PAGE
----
Rupununi residents briefed on border issue

– Guyanese should make an effort to understand the related implications –  Min. Greenidge

DPI, Guyana, Monday, February 25, 2019

The government continues its fight to ensure Guyanese sovereignty over all our lands remains intact, and the issue of the Guyana/Venezuela border controversy is placed before the International Court of Justice (ICJ).

“We are confident of the success of that effort,” Minister of Foreign Affairs, Carl Greenidge said during a recent visit to the South Rupununi.

Minister Greenidge emphasised that all Guyanese should make an effort to be fully informed on the issue and understand the related implications.

Minister of Foreign Affairs, Carl Greenidge.

He further explained that should Venezuela’s claim over Guyanese territory be successful, most Indigenous lands and all of Guyana’s maritime space would be handed over to that country.

In keeping with the recommendations of the United Nations Secretary-General, who had been called upon under the provisions of the Geneva Agreement, to choose a means from a list of options, an approach was made to the ICJ. On March 29, 2018, Guyana filed its application with the court requesting that body to consider and confirm the legal validity of the arbitral award. The ICJ considered the application and invited Guyana to submit its memorial by November 20, 2018, while Venezuela has until April 19 this year to respond.

The controversy between Venezuela and Great Britain over the Guyana/Venezuela border began around the second half of the 19th century. It continued until an international Arbitration Tribunal issued an Award on October 3, 1899 — a decision that was honoured by Venezuela for over half a century. But that State renewed its claim over Guyanese territory during the Cold War.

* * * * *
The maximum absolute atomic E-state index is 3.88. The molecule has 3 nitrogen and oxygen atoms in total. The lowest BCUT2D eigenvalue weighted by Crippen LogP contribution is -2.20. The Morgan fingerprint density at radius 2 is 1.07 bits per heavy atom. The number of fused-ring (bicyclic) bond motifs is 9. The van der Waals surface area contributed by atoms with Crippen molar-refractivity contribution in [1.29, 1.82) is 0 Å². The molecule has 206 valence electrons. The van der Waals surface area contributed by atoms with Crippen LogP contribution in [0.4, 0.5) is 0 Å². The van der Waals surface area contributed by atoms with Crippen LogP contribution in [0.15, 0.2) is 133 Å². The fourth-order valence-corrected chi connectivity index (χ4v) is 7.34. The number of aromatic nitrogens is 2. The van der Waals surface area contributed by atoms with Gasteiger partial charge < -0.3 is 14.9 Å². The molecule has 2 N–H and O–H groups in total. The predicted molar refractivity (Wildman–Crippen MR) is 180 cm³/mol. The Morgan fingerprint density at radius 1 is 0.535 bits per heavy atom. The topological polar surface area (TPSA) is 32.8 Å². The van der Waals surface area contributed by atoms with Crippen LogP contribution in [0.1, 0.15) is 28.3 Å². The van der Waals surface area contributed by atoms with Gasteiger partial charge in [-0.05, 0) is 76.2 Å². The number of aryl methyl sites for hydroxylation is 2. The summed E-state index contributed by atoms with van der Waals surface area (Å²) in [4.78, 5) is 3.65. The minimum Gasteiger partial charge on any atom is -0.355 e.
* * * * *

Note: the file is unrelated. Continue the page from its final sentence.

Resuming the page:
It referred to a memorandum prepared by one of Venezuela’s lawyers on the Tribunal, Severo Mallet-Prevost, which claimed that the Award was the result of a political deal between Great Britain and Russia. This was never proved and Mallet-Prevost’s claim was rejected from the inception.

Since 1966, and for about three decades, Guyana and Venezuela were engaged in several steps, including a Good Offices Process under the auspices of the United Nations Secretary-General, designed to find a solution to the controversy. However, those were unsuccessful.

Despite strenuous efforts, until 2018, previous Governments had not been able to get the matter to the ICJ.

In the course of the Rupununi visit, Minister Greenidge also engaged with residents of Karaudanau and Sand Creek on other matters of national importance. These included the no-confidence vote and its implications for governance, the national development policy, as well as the prospects of the petroleum sector and its impact on the infrastructure and development of human and material resources across the country.

Kipenie Jordan.

Images: Department of Public Information.